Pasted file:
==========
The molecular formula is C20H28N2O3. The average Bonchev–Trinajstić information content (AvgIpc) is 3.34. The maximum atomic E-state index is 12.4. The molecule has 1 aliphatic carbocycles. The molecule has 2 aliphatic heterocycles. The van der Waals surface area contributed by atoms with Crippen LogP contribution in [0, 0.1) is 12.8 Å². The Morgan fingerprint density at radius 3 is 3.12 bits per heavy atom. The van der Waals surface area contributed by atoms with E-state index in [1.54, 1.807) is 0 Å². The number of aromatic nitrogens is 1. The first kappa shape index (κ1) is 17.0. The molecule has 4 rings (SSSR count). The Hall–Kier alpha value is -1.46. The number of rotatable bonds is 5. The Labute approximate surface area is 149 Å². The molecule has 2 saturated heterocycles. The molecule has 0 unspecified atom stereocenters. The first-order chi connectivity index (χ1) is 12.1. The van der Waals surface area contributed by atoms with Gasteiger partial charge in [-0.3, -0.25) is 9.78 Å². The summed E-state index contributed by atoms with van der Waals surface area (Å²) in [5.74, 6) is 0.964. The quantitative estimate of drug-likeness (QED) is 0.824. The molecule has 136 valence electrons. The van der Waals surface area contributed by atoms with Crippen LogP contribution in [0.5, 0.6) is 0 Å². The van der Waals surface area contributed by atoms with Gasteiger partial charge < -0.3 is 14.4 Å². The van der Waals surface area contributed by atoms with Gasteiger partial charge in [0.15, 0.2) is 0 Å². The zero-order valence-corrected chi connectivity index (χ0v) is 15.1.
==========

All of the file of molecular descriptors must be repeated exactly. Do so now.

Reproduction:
The molecular formula is C20H28N2O3. The average Bonchev–Trinajstić information content (AvgIpc) is 3.34. The maximum atomic E-state index is 12.4. The molecule has 1 aliphatic carbocycles. The molecule has 2 aliphatic heterocycles. The van der Waals surface area contributed by atoms with Crippen LogP contribution in [0, 0.1) is 12.8 Å². The Morgan fingerprint density at radius 3 is 3.12 bits per heavy atom. The van der Waals surface area contributed by atoms with E-state index in [1.54, 1.807) is 0 Å². The number of aromatic nitrogens is 1. The first kappa shape index (κ1) is 17.0. The molecule has 4 rings (SSSR count). The Hall–Kier alpha value is -1.46. The number of rotatable bonds is 5. The Labute approximate surface area is 149 Å². The molecule has 2 saturated heterocycles. The molecule has 0 unspecified atom stereocenters. The first-order chi connectivity index (χ1) is 12.1. The van der Waals surface area contributed by atoms with Gasteiger partial charge in [-0.3, -0.25) is 9.78 Å². The summed E-state index contributed by atoms with van der Waals surface area (Å²) in [5.74, 6) is 0.964. The quantitative estimate of drug-likeness (QED) is 0.824. The molecule has 136 valence electrons. The van der Waals surface area contributed by atoms with Crippen LogP contribution in [0.5, 0.6) is 0 Å². The van der Waals surface area contributed by atoms with Gasteiger partial charge < -0.3 is 14.4 Å². The van der Waals surface area contributed by atoms with Gasteiger partial charge in [0.15, 0.2) is 0 Å². The zero-order valence-corrected chi connectivity index (χ0v) is 15.1.